meerkate Sun 07-Oct-12 13:46:33

PS Dorset I completely identify with all you said re the observer vs the busy 'monkey-mind'. Mindfulness approaches have been so helpful for me in recent years. You're not so far from Gaia House in Devon - ever been there?

Kellyl26 Mon 08-Oct-12 21:22:52

I think our memories etc don't make up our true selves our true self is that which observes eg observes our thoughts, it has been said that descartes only had half the picture when he said 'I think therefore I am' what is should be is 'I see that I think therefore I am' you are not your thoughts. Identification with things that happen to us and what we do is just ego and not the true self, not our spirit and it is that which goes on.

GlassofRose Sun 14-Oct-12 00:30:06

Mark Albrecht's theory sounds rather unfair. If you become indebted with bad karma in one life, you carry it to your next totally unaware so totally unable to figure what the problem is confused

"An attempt to imagine what happens at a larger human scale would reveal a catastrophe that could never be solved." <<< This. Surely inheriting bad karma without knowledge would just result in us all steadily becoming awful. After all nobody is perfect.

I don't understand the theory of living again and again a fresh slate/without any memory. What is the point of living again and again and not remembering it? Wouldn't that make us a soap opera.

Hearing other people talk of their past lives makes me unable to dismiss the idea, especially when these claims are made by young children.

Would also like to hear the response to that question Cote put forward

RedMolly Sun 14-Oct-12 09:57:18

Glad to see this thread is still ticking over.

Re Mark Albrecht's theory - it is one of the things that has made me question the impersonal reincarnation theory. There really is no justice in it, which i think is the point he is making. I think Buddha used an example of reincarnation being like a flame being passed from candle to candle, so it is difficult to think of the flame of the final candle being in any way the original flame. His view of karma if i understand correctly was that it is a product of the causal connectedness of life, without the transmission of any spiritual substance of any sort. I guess the point of it would be that your actions in one life fix your circumstances in your next life, and it does not require any actual memory of a previous existence. Not saying i agree with this anymore btw - i have moved more to an inclination that we do retain some seperateness.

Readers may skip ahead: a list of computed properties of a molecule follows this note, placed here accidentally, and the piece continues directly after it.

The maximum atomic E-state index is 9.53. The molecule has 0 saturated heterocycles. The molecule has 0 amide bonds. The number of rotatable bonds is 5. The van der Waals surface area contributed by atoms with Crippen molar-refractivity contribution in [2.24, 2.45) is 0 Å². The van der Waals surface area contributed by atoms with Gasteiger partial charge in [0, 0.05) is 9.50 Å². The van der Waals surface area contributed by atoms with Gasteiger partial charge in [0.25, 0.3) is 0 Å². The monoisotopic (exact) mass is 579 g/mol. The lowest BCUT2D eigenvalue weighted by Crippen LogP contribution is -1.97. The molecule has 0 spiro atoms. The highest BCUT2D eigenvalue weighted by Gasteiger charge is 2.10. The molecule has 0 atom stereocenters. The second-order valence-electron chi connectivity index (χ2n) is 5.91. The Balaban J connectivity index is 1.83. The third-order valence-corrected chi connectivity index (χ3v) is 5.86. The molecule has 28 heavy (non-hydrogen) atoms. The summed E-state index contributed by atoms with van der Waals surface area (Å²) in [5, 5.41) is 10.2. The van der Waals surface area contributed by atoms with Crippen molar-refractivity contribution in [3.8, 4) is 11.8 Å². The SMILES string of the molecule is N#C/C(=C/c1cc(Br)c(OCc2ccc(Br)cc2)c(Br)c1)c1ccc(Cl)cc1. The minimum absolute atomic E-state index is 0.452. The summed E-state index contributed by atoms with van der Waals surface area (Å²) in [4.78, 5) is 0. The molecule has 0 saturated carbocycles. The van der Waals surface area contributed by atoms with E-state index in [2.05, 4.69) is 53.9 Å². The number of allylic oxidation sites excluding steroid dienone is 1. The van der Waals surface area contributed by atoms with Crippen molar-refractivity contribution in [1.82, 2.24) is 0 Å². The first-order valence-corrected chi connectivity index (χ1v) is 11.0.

Re past life recall in children, i've read some of Ian Stevenson's stuff on this and found it really compelling. There are some criticisms of his methodology so i don't think it can constitute proof as such, though on one skeptic site the best alternative explanation they could come up with was posession!

I still haven't read the Michael Newton book - suspect it might not convince me. I reread the Brian Weiss book after starting this thread (though it deals with past life regression rather than life between lives). It has now gone to the charity shop. Just one example of the sort of stuff recalled during the subject's regression - she was in a place called Hamstead, apparently a sea port in Wales, where they were talking British!!!

GlassofRose Sun 14-Oct-12 18:07:40

I can see why you moved away from it. I don't understand how the harm caused by others has anything to do with karma indebted to you from another life. Look at September 11th. There is no way that all of those people in the twin towers earned that in Karma.